Marx’s famous revision of Hegel—of a phrase Hegel seems never to have written—that all great world-historical facts and personages appear twice, “the first time as a tragedy, the second as a farce,” leaves open the question of what happens on the third and fourth go-round. There is certainly tragedy in the beginnings of Catalan nationalism in its modern sense, trapped between politically companionable but culturally retrograde fascists and a Republic torn apart by doctrinaire infighting, with both sides great enthusiasts of taking dissenters for a walk, the contemporary euphemism for a bullet to the head on the outskirts of town. Pujolism was a farce, but one that took decades to unfold. Pujol must have been sincere in the early days; and while national spirit of the kind he sought to stoke among the Catalans can’t be judged in terms of good or bad, it was part of a legitimate political project hardly conceivable without him. Perversity intruded when he identified himself with the Catalan nation, and, for reasons hard to elucidate, much of the Catalan nation identified itself with him. This was the key to his transition from paragon to plunderer.
The exposure of the farce of Pujolism laid the groundwork for a series of lesser ones, more radical than anything Pujol himself proposed and to that same degree, more risible. At least Pujol’s successor, Artur Mas, still merited his own -ism, however hard to define it might be; not even the most hardened separatist could discern a creed or method in Carles Puigdemont’s hightailing it to—no irony intended—Waterloo, where he now works as a deputy in the European Parliament, netting eight thousand euros a month and enjoying parliamentary immunity. Next out of the Whac-A-Mole came the virulently anti-Spanish Quim Torra, whose main accomplishments were criticizing Spain for not doing enough about the pandemic and criticizing Spain for overstepping its authority during the pandemic. When his turn for defenestration came—for refusing to remove partisan banners and symbols from government offices during elections—he defined his own administration as a “presidency of impotence.” He was replaced in 2021 by Pere Aragonés, but I’m not sure anyone noticed. Covid and its economic effects, especially painful in a part of the country so heavily dependent on tourism, have distracted all but the most zealous from the cause of national sovereignty. Some have even recognized the utility of belonging to a large EU-member country in times of crisis, and support for separation is lower than it has been since 2011.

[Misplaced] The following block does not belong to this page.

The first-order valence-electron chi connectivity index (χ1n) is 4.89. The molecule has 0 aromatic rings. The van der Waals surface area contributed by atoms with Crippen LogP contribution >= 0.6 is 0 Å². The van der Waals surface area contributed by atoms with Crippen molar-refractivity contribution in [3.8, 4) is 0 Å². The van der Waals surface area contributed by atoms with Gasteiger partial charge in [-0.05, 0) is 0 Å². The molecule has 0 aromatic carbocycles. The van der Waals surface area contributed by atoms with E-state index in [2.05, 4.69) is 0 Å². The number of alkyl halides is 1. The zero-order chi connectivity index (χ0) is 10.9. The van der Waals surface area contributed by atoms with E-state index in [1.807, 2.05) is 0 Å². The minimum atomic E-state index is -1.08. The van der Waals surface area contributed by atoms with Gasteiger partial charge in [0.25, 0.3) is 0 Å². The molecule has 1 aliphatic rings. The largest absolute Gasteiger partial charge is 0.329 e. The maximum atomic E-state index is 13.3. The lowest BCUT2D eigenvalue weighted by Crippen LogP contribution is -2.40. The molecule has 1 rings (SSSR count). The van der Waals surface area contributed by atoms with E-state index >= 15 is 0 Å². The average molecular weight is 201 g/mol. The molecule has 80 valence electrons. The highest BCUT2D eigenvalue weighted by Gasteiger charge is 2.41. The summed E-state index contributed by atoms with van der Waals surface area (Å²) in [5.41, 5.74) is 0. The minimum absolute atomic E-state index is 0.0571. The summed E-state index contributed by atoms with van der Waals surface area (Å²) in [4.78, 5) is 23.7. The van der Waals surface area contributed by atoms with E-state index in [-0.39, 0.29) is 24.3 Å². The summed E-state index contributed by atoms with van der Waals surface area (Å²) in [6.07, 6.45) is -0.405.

I doubt the decline will be permanent. Contemporary radical posturing, irrespective of ideology, is closely linked to boredom, to the pathological FOMO and yearning for action borne of watching too much news and spending too much time online. Journalist Albert Soler entitled his tongue-in-cheek account of the schismatics’ foibles We Got Tired of Living Well, which is as good a formulation as any to describe the 1914-esque malaise and ardor common not just to Catalan separatism, but to the gilets jaunes, Brexit, QAnon, and any number of adrift populist movements whose appeal goes no further than the opportunity to be a protagonist, rather than a subject, of something.